People love to praise running as a very, very accessible sport. All you need is a pair of shoes and a small stretch of road or trail to get started! But sometimes, even the most simple sports can seem, well, complicated.
Some people are very happy doing all their runs at the same pace, every day. This is perfectly fine if you're simply running for health and fitness! But, if you want to get faster or tackle new distances, appropriate pacing can help you achieve your goals! You've probably heard experienced runners talk about their different paces...but what do those paces actually mean? Here's a quick guide to help you interpret paces and their purpose!
Easy or conversational pace: This refers to running at a pace that is, well...easy. Your perceived exertion should be low, and you should be able to hold the pace comfortably, and with relative ease! One of the best ways to ensure you stay at an easy/conversational pace? Have an actual conversation while running! Generally, this this pace is 1-2 minutes per mile slower than marathon pace, and up to 3-4 minutes per mile slower than 5k pace.
Runners should aim to run about 75-80% of their total mileage at easy or conversational pace. That may seem like a LOT of time to run at a "slow" pace, but there are huge benefits. It trains your body to efficiently process oxygen, increases the size of mitochondria in your cells, and strengthens your muscles so they can handle longer distance and more intense runs.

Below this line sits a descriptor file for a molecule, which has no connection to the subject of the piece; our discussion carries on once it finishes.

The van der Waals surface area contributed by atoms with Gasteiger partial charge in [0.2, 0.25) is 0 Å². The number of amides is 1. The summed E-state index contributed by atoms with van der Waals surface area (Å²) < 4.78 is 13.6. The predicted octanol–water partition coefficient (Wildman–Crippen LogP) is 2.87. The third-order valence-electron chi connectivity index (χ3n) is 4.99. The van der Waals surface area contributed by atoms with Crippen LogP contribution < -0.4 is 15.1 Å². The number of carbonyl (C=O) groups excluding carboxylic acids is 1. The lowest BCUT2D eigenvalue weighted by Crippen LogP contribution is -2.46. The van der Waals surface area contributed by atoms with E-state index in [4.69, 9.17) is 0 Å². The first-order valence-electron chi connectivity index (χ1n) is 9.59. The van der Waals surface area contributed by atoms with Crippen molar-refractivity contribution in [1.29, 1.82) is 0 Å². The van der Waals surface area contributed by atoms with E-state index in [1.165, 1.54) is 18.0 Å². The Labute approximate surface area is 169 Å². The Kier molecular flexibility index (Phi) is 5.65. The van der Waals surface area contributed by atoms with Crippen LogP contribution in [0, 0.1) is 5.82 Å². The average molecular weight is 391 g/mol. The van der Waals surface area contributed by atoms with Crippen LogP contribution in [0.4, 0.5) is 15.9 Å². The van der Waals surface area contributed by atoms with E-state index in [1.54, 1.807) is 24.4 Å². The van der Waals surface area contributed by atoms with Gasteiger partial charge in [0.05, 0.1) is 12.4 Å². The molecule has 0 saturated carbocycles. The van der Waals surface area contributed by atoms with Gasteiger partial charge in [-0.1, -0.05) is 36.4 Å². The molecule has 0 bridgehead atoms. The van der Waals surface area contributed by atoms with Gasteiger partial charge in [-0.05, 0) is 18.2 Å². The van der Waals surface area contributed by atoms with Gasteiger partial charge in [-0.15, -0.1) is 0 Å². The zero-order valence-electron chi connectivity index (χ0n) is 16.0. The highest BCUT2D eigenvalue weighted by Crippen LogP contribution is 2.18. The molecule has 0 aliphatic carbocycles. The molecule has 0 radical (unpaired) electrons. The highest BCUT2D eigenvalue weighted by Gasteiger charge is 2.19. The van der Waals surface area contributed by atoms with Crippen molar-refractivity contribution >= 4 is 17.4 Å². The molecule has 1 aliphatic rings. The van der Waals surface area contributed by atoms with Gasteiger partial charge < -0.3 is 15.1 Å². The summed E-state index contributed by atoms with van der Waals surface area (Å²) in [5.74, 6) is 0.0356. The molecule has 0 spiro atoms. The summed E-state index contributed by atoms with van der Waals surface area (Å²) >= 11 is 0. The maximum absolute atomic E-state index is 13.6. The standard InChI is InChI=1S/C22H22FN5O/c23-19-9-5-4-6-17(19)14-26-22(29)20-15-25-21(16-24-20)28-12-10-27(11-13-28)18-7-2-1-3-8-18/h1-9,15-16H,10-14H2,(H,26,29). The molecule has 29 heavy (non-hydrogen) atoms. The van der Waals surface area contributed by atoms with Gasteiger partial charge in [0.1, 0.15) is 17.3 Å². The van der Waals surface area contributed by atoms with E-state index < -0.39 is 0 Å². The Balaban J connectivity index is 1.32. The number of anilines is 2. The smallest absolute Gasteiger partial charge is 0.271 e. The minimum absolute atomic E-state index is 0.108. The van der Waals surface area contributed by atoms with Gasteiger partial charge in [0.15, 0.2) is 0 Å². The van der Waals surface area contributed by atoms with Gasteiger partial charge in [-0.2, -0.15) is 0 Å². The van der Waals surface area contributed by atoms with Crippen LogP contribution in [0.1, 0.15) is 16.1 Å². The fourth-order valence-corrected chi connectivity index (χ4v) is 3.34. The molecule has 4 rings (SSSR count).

Tempo or threshold pace: The term "threshold" refers to your lactate threshold. Your lactate threshold is the point in exercise at which your body is producing more lactic acid than it can clear away. In the running world, this is usually the pace you can hold running as hard as you can for 60 minutes.
Since 60 minutes of all-out running would cause a lot of strain on your body and require a long recovery, runners usually train at this pace for 15-30 minutes at a time.
Interval pace: Intervals are generally short distances. An interval is typically anywhere from 50 meters to 1 mile -- or 10 seconds to 8-10 minutes! Obviously, there's a big difference between those two distances! So, the Road Runners Club of America breaks interval pace down into two categories: short interval (anything under 200-400 meters) and long intervals (about 400 meters to 1 mile).
Since 1 mile is considered a long interval, a runner's long interval pace is typically the pace they can hold for one all-out mile. A runner's short interval pace is generally 30-45 seconds faster than their long interval pace. So, it my long interval pace is 6:00 per mile, my short interval pace will be about 5:15-5:30 per mile.
Goal pace: Goal pace is the pace a runners is trying to hit for a specific race! Each runner has unique goal paces for each distance. If you're trying to run a 25:00 5k and a 4:00 marathon, your goal 5k pace is 8:03 per mile and your goal marathon pace is 9:15 per mile. Therefore, it's important to consider goal pace in the context of your fitness level AND your goal distance.
Often, you'll see runners incorporate goal pace miles into a longer run. It's a technique used to train your body to handle the more strenuous pace. Remember: like tempo/threshold pace, goal race paces can be taxing on your body!
If you're training for a shorter race (10k or less), don't try to spend more than 10-20 minutes at goal race pace. If you're training for a longer distance (10 miler to marathon), you can likely hold your goal pace for longer than 30 minutes at a time -- but be aware that you may need longer recovery.